“I live for travelling and that is my biggest passion — to understand the world,” she says, noting that it carries into her work today. “That has also shaped me as a leader, because being exposed to the different worldviews, I think, is the richest thing you can do.”
Just as she was about to set off on a new adventure by leaving Australia for New Zealand, she learned that her partner’s father was diagnosed with a terminal illness. The couple moved to Lindsay to support him, before then permanently settling in Peterborough.
With the family illness and the pandemic both being additional “transitional experiences” for Duarte, she reached another point in life where she was feeling lost and unsure. As she often does when she’s stuck, she says, Duarte started researching and reading and became interested in relationships between illness and quality of life.
When she came across an exercise in one of her books that suggested each day she make a list of 10 things that she wanted in her life and do it in six months rather than five years, she found that starting a business was always on the list.
“I didn’t know what type of business I wanted to pursue but everything I wrote down was about helping people, helping women, and coaching,” she says. “The biggest was helping women on a journey where they’re stuck because I understand that — I lived it and it’s so hard. It takes a toll on yourself, your partner, your family, your work, your world.”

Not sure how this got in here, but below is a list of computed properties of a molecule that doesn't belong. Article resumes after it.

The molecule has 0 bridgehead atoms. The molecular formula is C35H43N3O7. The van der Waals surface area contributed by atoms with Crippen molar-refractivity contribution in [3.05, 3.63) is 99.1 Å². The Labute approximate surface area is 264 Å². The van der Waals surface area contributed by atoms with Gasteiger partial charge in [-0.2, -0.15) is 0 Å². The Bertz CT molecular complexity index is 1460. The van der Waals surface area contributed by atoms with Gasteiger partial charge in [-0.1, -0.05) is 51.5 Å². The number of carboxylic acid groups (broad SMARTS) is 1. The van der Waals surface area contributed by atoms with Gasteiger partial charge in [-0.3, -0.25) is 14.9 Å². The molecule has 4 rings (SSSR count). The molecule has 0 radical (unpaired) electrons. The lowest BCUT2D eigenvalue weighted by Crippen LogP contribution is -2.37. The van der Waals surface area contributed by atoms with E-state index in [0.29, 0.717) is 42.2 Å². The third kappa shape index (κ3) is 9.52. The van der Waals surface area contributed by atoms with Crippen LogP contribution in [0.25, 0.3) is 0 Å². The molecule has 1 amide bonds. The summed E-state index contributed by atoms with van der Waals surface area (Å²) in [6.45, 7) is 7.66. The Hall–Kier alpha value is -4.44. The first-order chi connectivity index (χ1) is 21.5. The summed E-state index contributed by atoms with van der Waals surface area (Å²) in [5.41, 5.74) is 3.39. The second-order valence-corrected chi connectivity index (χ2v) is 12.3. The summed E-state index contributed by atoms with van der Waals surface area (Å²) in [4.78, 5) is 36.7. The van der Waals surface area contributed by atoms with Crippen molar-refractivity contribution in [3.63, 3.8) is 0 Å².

And so she got certified as a coach and started FoundHer, a life and career coach counselling service.
“I love helping women and I want every woman to be happy and feel good,” Duarte says, acknowledging she was also thinking a lot about her transformative years in Montréal. “It gives me purpose.”
While Duarte labels herself a feminist, she assures it’s not in the often-misconstrued perspective that defines feminism as “hating men.”
“It’s about equality,” she explains. “Because the balance (between genders) has always been so off, I always wanted and have tried to bring a perspective of what we can do to make this balance work. There’s still so much work to do, so I’ve always been inclined to really help women have a voice and to be encouraged and empowered.”
As she continued to grow her own business, Duarte also began her journey at the Innovation Cluster, beginning in 2021 as an innovation specialist and programs director before being appointed as executive director this past September.
With Duarte taking the lead, her team has recently released a new strategic plan to lead the non-profit economic development organization into its next three years of supporting entrepreneurs in the region.
“It’s called Mindset Shift, because we want to be part of the transformation that Peterborough needs,” Duarte explains. “We’re working very hard and doing so much work to bring Peterborough to the next level and to be part of the economic impact change. We’re passionate about business. We’re passionate about transforming and change, and we want to make it happen in Peterborough.”
Duarte says the Innovation Cluster was a natural draw for her because it combines her passions for technology, business, working for a non-profit and, most of all, helping people.
“FoundHer and the Innovation Cluster let me do what my purpose is and, to be able to do that, I feel extremely lucky.”